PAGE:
The EU has suspended its trade talks with Ukraine, disappointing the tens of thousands of demonstrators there who are demanding closer ties with the West.
The US Senator and former Presidential candidate John McCain addressed the crowds today, telling them their "destiny lies in Europe."
Harry Smith reports:
US Senators John McCain and Christopher Murphy told journalists on Sunday that Ukraine faced "a clear choice between its past and future", voicing their support for pro-EU protesters who have been out in the streets for the third week in a row demanding a European future for their country.
Speaking to journalists after addressing crowds, both senators said Russia's interference in Ukrainian matters was not welcome, adding that it was disturbing to hear that the EU may be suspending talks with Ukraine on the trade and political agreement.
US Senator John McCain told thousands of Ukrainian protesters camped on Kiev's main square on Sunday that Ukraine's destiny lay in Europe and that it would make Europe better.
Senators John McCain and Christopher Murphy both addressed the crowd from a stage.
"We are here to tell you that the American people and the United States Congress stands with the people of Ukraine," Murphy told the crowd.
"The way towards change goes through peaceful protest. And in America we stand in awe of the fact that despite the violence on the square you have remained peaceful in support of change," he added.
United States Senator John McCain has told protesters rallying for Ukraine's integration within the European Union that "Ukraine will make Europe better and Europe will make Ukraine better".
"We are here to support your just cause, the sovereign right of Ukraine to determine its own destiny freely and independently," Senator McCain said.
"The destiny you seek lies in Europe."
Supporters of Ukrainian President Viktor Yanukovych have rallied in central Kiev, waving flags and displaying placards of the their leader's political party, the Party of Regions.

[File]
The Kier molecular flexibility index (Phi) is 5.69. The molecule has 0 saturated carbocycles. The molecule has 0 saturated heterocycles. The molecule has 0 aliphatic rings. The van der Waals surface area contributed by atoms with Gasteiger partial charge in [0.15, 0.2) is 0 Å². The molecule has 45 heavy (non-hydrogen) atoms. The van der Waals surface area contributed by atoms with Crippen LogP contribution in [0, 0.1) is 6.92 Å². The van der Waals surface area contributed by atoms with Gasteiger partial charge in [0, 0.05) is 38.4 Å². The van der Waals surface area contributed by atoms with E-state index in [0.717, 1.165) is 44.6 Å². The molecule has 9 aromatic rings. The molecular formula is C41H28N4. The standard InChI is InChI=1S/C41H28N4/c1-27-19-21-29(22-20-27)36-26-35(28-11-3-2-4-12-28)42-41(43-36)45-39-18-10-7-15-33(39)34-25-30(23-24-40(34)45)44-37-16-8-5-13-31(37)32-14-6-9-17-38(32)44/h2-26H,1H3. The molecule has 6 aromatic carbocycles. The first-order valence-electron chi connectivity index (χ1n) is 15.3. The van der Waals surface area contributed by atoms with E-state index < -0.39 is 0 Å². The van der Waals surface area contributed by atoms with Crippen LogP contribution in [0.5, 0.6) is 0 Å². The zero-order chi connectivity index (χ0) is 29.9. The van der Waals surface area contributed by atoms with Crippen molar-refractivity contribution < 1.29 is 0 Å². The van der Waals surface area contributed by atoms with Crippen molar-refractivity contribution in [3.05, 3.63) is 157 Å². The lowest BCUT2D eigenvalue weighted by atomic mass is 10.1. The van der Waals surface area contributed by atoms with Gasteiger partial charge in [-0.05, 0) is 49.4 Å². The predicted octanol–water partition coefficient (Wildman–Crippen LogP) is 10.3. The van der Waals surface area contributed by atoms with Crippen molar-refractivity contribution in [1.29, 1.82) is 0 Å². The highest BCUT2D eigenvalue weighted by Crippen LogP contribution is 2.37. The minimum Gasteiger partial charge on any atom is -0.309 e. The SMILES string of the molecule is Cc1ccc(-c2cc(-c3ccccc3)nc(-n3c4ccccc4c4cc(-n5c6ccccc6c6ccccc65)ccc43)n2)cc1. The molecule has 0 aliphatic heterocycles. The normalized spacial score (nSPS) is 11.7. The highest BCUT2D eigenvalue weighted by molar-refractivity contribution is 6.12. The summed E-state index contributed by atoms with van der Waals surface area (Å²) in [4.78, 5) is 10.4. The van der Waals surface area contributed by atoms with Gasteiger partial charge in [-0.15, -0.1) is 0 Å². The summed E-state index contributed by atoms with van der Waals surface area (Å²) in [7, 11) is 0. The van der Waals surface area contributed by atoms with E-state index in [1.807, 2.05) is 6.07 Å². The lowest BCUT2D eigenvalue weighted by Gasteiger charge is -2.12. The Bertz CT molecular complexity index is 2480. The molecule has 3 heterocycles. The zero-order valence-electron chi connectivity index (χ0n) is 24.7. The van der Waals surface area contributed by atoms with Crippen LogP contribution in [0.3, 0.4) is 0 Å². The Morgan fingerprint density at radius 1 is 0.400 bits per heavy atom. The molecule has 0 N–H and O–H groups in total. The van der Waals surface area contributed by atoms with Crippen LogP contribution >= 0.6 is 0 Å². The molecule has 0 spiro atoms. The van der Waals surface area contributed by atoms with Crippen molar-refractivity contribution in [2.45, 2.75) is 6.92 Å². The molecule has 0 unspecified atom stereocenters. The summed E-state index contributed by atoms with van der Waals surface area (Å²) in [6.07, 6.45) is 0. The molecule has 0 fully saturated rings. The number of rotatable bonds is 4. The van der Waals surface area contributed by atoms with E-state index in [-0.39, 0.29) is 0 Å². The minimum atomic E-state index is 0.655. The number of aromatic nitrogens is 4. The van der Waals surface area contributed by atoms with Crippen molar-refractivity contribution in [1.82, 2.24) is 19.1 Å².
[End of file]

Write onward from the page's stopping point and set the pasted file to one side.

The European Union says it is putting on hold work with Ukraine on a trade agreement, saying Ukraine government arguments have "no grounds in reality".
EU enlargement chief Stefan Fuel tweeted that he had told Ukraine's first deputy prime minister Serhiy Arbuzov last week that further discussion on the trade agreement was conditional on a "clear commitment" by Kiev to sign. However, Mr Fuel said he had not heard back from the Ukraine government.
Ukraine president Viktor Yanukovych previously rejected a deal with the EU, leading to weeks of demonstrations.
The trade deal was set to strengthen ties between Ukraine and the EU.
Pro-European integration protesters remain barricaded in Independence Square in Kiev after US Senator John McCain met with Ukrainian opposition leaders yesterday, voicing his support for the demonstrations.
US Senator John McCain is in Ukraine to meet members of the opposition and government as efforts to mediate the political crisis in the country continue.
Senator McCain said he was clear that he saw the future of Ukraine inside Europe.
Further protests have been called by both sides tomorrow. Today tens of thousands attended rival rallies in the centre of Kiev.
US Senator John McCain met with the leaders of the Ukrainian opposition tonight in Kiev.
Senator McCain had talks with Vitaly Klitschko, Arseniy Yatsenyuk and Oleh Tyahnibok to "reiterate" the US's "commitment to a peaceful resolution" following large protests.
He called for the democratic right to protest peacefully to be respected. He said:
"Ukraine is a western, a European nation and of course none of us want any violence. These are peaceful demonstrations and we argue strongly that no violence should be imposed by anyone. This is their democratic right."
Democrats and Republicans have condemned the Ukrainian government's measures during weeks of protests by hundreds of thousands of people over President Viktor Yanukovich's decision to scrap a trade deal with the European Union and steer Ukraine closer to Russia.
Tens of thousands of Ukrainians rallied in support of President Viktor Yanukovich in central Kiev today, separated by a line of riot police from anti-government protesters who have camped out for weeks in a nearby square.
A day after talks between the government and the opposition failed to resolve the political crisis, Yanukovich's supporters waved the blue flags of his Party of Regions and chanted the president's name.